Ramps: Cut the sides off cardboard boxes and show your child how to set up ramps. Children will get excited to drive cars or roll balls down the ramps in order to test how far and fast they’ll go. Turn it into an informal science experiment by experimenting with steepness and different rolling objects. It's also fun to set up a race or obstacle course. Once they’ve played with the basic ramps, offer more varied materials like paper towel rolls and baking sheets to make your ramps more complicated.
Get Outside: Help your child explore the natural world. It’s amazing how exciting it can be simply to explore the woods and lawns on the side of the bike path: building with sticks, hiding behind trees, looking for ducks in creeks and turning over rocks. As a parent, I always expect to go farther, forgetting that just one small area can be exciting! Talk with your child about what you hear, see, and smell. Write it down in a nature journal for a literacy bonus!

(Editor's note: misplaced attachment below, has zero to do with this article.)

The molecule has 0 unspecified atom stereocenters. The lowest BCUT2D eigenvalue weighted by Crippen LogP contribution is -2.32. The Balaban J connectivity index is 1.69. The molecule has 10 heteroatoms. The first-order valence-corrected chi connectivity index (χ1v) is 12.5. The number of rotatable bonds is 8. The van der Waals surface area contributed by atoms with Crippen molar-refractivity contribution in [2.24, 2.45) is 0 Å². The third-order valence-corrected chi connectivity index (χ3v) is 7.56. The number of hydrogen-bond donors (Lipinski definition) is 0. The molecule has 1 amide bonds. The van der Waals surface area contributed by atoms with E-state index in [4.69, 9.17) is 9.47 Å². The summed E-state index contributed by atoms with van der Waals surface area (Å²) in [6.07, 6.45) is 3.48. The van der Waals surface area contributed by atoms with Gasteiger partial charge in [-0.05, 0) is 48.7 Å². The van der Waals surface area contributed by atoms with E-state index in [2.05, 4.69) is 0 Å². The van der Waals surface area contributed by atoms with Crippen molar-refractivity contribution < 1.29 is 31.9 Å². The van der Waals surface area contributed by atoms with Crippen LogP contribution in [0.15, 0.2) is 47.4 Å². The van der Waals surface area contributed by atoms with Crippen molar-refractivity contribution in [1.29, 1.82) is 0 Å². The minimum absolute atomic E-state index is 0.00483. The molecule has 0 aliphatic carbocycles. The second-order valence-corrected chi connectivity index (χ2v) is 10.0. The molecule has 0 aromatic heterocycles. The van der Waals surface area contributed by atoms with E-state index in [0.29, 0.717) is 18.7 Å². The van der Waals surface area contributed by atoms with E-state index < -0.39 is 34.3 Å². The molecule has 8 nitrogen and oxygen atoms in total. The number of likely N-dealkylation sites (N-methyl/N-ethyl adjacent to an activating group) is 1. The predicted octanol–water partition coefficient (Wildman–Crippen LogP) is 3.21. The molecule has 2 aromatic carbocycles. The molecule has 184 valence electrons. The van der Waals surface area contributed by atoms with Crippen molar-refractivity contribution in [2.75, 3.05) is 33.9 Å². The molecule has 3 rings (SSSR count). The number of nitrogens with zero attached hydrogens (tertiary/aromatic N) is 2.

Obstacle Courses: Set up an obstacle course for your kids. Show them how to run through it, and make it a fun, positive race. Can they go faster the second and third time? Then encourage them to make an obstacle course for you and a younger sibling. Even little kids can enjoy obstacle courses: https://www.youtube.com/watch?v=o9OoJ-Zg4QY
Create a Tiny World: Whether in the woods, on the pavement, or in your house (try using tape inside!), it's fun to help your children set up a tiny world. A giant inspiring example of this can be found here: http://babbledabbledo.com/giant-small-world/
She uses paint, but we often keep it more simple with chalk or tape. You can also try it out in the woods with sticks, rocks, and grass.